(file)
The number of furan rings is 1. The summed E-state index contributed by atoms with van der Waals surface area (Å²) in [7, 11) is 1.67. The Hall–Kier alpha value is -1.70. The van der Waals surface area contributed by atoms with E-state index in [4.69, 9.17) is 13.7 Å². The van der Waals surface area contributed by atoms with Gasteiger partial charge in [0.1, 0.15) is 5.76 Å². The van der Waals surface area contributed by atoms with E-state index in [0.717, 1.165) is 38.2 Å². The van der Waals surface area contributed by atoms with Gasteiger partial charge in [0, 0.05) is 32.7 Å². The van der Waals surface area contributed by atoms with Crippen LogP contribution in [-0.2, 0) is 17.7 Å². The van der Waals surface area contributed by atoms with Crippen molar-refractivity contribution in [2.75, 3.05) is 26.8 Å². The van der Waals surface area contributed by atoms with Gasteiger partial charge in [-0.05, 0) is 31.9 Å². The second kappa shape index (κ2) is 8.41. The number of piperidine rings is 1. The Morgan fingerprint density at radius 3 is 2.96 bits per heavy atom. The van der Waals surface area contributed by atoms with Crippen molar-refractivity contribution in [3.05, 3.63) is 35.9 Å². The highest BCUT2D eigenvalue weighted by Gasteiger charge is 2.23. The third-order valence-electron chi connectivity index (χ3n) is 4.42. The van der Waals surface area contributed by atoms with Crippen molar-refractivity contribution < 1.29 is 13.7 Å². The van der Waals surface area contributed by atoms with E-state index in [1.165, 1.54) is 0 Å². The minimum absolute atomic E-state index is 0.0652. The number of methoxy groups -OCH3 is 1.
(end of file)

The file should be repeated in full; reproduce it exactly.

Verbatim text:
The number of furan rings is 1. The summed E-state index contributed by atoms with van der Waals surface area (Å²) in [7, 11) is 1.67. The Hall–Kier alpha value is -1.70. The van der Waals surface area contributed by atoms with E-state index in [4.69, 9.17) is 13.7 Å². The van der Waals surface area contributed by atoms with Gasteiger partial charge in [0.1, 0.15) is 5.76 Å². The van der Waals surface area contributed by atoms with E-state index in [0.717, 1.165) is 38.2 Å². The van der Waals surface area contributed by atoms with Gasteiger partial charge in [0, 0.05) is 32.7 Å². The van der Waals surface area contributed by atoms with Crippen LogP contribution in [-0.2, 0) is 17.7 Å². The van der Waals surface area contributed by atoms with Crippen molar-refractivity contribution in [2.75, 3.05) is 26.8 Å². The van der Waals surface area contributed by atoms with Gasteiger partial charge in [-0.05, 0) is 31.9 Å². The second kappa shape index (κ2) is 8.41. The number of piperidine rings is 1. The Morgan fingerprint density at radius 3 is 2.96 bits per heavy atom. The van der Waals surface area contributed by atoms with Crippen molar-refractivity contribution in [3.05, 3.63) is 35.9 Å². The highest BCUT2D eigenvalue weighted by Gasteiger charge is 2.23. The third-order valence-electron chi connectivity index (χ3n) is 4.42. The van der Waals surface area contributed by atoms with Crippen molar-refractivity contribution < 1.29 is 13.7 Å². The van der Waals surface area contributed by atoms with E-state index in [1.165, 1.54) is 0 Å². The minimum absolute atomic E-state index is 0.0652. The number of methoxy groups -OCH3 is 1.